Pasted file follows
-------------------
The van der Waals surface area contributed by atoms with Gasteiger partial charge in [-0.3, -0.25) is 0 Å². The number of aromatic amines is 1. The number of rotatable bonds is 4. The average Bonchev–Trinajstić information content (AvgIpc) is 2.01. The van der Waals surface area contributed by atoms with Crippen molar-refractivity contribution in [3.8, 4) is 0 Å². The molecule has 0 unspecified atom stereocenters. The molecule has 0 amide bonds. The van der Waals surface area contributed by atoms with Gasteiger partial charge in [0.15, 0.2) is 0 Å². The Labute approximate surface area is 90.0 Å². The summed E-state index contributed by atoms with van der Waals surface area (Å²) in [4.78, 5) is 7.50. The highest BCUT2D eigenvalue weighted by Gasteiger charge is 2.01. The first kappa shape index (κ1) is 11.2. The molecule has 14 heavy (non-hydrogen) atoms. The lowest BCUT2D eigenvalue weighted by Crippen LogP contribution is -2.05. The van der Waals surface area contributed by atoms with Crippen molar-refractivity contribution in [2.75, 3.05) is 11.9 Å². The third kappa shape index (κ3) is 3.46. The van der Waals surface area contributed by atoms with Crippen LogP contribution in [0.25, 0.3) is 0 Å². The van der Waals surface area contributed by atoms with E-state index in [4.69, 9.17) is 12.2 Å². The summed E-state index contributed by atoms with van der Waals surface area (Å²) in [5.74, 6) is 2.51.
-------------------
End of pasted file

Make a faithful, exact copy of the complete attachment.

The van der Waals surface area contributed by atoms with Gasteiger partial charge in [-0.3, -0.25) is 0 Å². The number of aromatic amines is 1. The number of rotatable bonds is 4. The average Bonchev–Trinajstić information content (AvgIpc) is 2.01. The van der Waals surface area contributed by atoms with Crippen molar-refractivity contribution in [3.8, 4) is 0 Å². The molecule has 0 unspecified atom stereocenters. The molecule has 0 amide bonds. The van der Waals surface area contributed by atoms with Gasteiger partial charge in [0.15, 0.2) is 0 Å². The Labute approximate surface area is 90.0 Å². The summed E-state index contributed by atoms with van der Waals surface area (Å²) in [4.78, 5) is 7.50. The highest BCUT2D eigenvalue weighted by Gasteiger charge is 2.01. The first kappa shape index (κ1) is 11.2. The molecule has 14 heavy (non-hydrogen) atoms. The lowest BCUT2D eigenvalue weighted by Crippen LogP contribution is -2.05. The van der Waals surface area contributed by atoms with Crippen molar-refractivity contribution in [2.75, 3.05) is 11.9 Å². The third kappa shape index (κ3) is 3.46. The van der Waals surface area contributed by atoms with Crippen LogP contribution in [0.25, 0.3) is 0 Å². The van der Waals surface area contributed by atoms with E-state index in [4.69, 9.17) is 12.2 Å². The summed E-state index contributed by atoms with van der Waals surface area (Å²) in [5.74, 6) is 2.51.